Sunday, September 16, 2007

article written for Black Press

The life of a novelist, freelance writer and mother

By Jessica Murdy
Black Press
Sep 05 2007
It’s early morning in rural Rosedale. So early, the sun hasn’t risen over the eastern hillsides onto the Vandepol home, and nearby farmers have yet to start their daily chores.
The Vandepol children, all nestled into their beds, are resting up for another busy day of playtime, school and soccer.
It’s around this time, this still of the night, when their mother Michelle usually curls up for sleep. Other mornings, as early as 3 a.m., she’s already abandoning the comfort of her bed in favour of work.
She’s eager to work and eager to get things done. And even as the mother of three young boys, she’s eager to get a novel out, no matter what.
“It’s taken six years,” Vandepol says, chatting informally in her living room.
But it was six years well invested, as that first novel is in print and selling.
There were the late night writing sessions one would imagine necessary of a writer. There were the early morning starts, sometimes at the urge of her husband.
“There were mornings he would wake me up with a tap, tap, tap,” she says, and she’d stumble to the keyboard.
And throughout the day, no matter where she was, she took note of every thought relating to her writing project. She wrote down each bit of dialogue, each bit of scenery, and ideas for characters.
“I used tray liners in McDonald’s and napkins in the carpool,” she says. “I wrote on everything.”
Once back at home, the busy mom would collect her scrap papers, adding them to the pile of others waiting to come to life on her computer screen.
“I had a big tin and threw them all in,” she says.
In hindsight, it probably wasn’t the best method, Vandepol says. And through the years, she “lost whole chapters.”
But balancing life as a mother and life as a writer — and an unsigned writer, at that — doesn’t really allow for 9-to-5 hours or conventional means. So she did her best to merge the two.
“A lot of the time I was deep inside other people’s worlds,” she admits.
Adding to the intoxicating madness of raising a family and writing a book, Michelle is also a freelance writer for magazines, e-zines and newspapers (including Black Press’ Agassiz-Harrison Observer).
What she’s hoping for is an agent or a publisher to pick up Mother Mexico and take a chance on her as a new author, even knowing that the Canadian literary world isn’t one full of glamour.
As she signs a reporter’s copy of her novel, Vandepol admits to having wondered what it would be like to hold an author’s signing. In reality, she says, even the biggest names rarely draw a crowd.
Thankfully, writing novels isn’t usually about money. It’s about telling a story. And Vandepol says she has plenty of stories inside her yet.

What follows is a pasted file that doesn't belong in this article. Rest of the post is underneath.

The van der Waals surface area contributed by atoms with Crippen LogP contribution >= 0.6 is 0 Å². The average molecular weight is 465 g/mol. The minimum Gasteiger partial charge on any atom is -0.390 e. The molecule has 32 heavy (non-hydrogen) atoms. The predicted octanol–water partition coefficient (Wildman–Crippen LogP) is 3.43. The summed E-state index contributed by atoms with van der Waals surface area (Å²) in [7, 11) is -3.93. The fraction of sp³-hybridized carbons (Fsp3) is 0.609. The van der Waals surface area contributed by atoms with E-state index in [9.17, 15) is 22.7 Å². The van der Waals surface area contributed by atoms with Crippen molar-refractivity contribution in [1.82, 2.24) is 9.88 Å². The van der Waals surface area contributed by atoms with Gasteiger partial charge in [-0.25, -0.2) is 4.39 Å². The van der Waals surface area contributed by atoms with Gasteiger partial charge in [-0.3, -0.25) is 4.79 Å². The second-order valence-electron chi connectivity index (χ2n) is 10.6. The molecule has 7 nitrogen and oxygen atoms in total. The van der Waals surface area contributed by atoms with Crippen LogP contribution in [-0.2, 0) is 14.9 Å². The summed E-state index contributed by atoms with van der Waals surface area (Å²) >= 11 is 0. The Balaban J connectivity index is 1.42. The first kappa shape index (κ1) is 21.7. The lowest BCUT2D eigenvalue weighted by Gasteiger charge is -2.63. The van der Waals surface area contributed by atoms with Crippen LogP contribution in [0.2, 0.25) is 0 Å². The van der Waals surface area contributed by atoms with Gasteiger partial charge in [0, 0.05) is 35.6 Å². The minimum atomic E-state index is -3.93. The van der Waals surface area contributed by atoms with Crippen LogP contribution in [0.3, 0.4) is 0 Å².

As for Mother Mexico, Vandepol describes it as a story of redemption in which the main character must learn to be a mother without guidance from her own. She also must learn forgiveness, in the unforgiving, impoverished back country of Mexico.
Now that the excitement of releasing Mother Mexico is behind her, she’s focusing on her next project.
“I expect it will be twice the size of the first one,” she says.
Fertility Archipelago again will take on the not-so-delicate matters of women, with stories of unplanned pregnancies, fertility issues, in-vitro fertilization and even abortion.
“I always thought I was strictly pro-life,” she says, smiling at her youngest son. “But there things that I learn that completely blow holes in the ideas I’ve had.”
She’s referring to her own teenage pregnancy a decade ago when she was surprised to briefly find herself considering abortion when it was presented to her as a possibility. She is so thankful she kept the pregnancy, calling the birth of her son “an amazing turning point in my life”, but later in life she learned that friends of hers did not, lacking the support she had and hearing that abortion was their best choice in the circumstance. While she says she came out of the experience more definite in her pro-life stance, she says the part of her belief that got holes shot into it was looking at it as purely a set of moral issues removed from her own life and not understanding others like she could when she stood briefly in their shoes.
The Fertility Archipelago shows more sides of the story.
She wants to tell women’s stories “free from judgment,” she says, and from points of view separate from her own, letting the reader draw their own conclusions.
While writing Mother Mexico, she says she acknowledged the first-time writer’s trap of an unintended autobiography.
“But Natalie (the main character) is not like me,” she says. “She does things that I don’t agree with.”
Vandepol hopes to find a publisher by the time she’s done writing Fertility Archipelago
Mother Mexico was published through iUniverse, where authors pay to self publish.
Although Vandepol wishes she had more time to edit her novel — she hopes readers will forgive the typo on the first page — she says having a publisher wouldn’t have changed the novel’s direction.
“I would have wrote the book the exact same way,” she says. “I consider this as just a stepping stone ... a giant resume.”
Mother Mexico can be bought through Barnes and Noble, and Amazon Books, and retails for $12.95 US. She is also planning an author’s reading at Agassiz Library. Find out more about Michelle Vandepol, and read her daily blog at

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